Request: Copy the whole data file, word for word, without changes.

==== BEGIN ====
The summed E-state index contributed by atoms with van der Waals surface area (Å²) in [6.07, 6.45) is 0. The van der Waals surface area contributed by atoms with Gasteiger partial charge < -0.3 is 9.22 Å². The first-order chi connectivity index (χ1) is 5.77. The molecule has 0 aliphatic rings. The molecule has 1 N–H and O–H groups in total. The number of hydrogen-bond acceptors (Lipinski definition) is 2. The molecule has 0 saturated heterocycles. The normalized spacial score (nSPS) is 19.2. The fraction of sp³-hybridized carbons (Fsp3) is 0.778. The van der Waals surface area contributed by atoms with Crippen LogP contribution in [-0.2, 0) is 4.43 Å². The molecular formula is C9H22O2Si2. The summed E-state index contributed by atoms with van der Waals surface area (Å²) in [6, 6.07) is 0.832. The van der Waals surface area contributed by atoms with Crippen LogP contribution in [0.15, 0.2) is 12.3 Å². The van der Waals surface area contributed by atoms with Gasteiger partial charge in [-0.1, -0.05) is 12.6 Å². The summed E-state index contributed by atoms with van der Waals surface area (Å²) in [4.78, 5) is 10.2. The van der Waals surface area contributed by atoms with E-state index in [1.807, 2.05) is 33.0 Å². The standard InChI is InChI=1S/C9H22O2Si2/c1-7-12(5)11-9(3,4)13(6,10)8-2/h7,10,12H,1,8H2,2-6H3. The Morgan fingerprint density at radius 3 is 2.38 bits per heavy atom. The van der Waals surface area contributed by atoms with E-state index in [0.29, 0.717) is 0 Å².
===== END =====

The summed E-state index contributed by atoms with van der Waals surface area (Å²) in [6.07, 6.45) is 0. The van der Waals surface area contributed by atoms with Gasteiger partial charge < -0.3 is 9.22 Å². The first-order chi connectivity index (χ1) is 5.77. The molecule has 0 aliphatic rings. The molecule has 1 N–H and O–H groups in total. The number of hydrogen-bond acceptors (Lipinski definition) is 2. The molecule has 0 saturated heterocycles. The normalized spacial score (nSPS) is 19.2. The fraction of sp³-hybridized carbons (Fsp3) is 0.778. The van der Waals surface area contributed by atoms with Crippen LogP contribution in [-0.2, 0) is 4.43 Å². The molecular formula is C9H22O2Si2. The summed E-state index contributed by atoms with van der Waals surface area (Å²) in [6, 6.07) is 0.832. The van der Waals surface area contributed by atoms with Crippen LogP contribution in [0.15, 0.2) is 12.3 Å². The van der Waals surface area contributed by atoms with Gasteiger partial charge in [-0.1, -0.05) is 12.6 Å². The summed E-state index contributed by atoms with van der Waals surface area (Å²) in [4.78, 5) is 10.2. The van der Waals surface area contributed by atoms with E-state index in [1.807, 2.05) is 33.0 Å². The standard InChI is InChI=1S/C9H22O2Si2/c1-7-12(5)11-9(3,4)13(6,10)8-2/h7,10,12H,1,8H2,2-6H3. The Morgan fingerprint density at radius 3 is 2.38 bits per heavy atom. The van der Waals surface area contributed by atoms with E-state index in [0.29, 0.717) is 0 Å².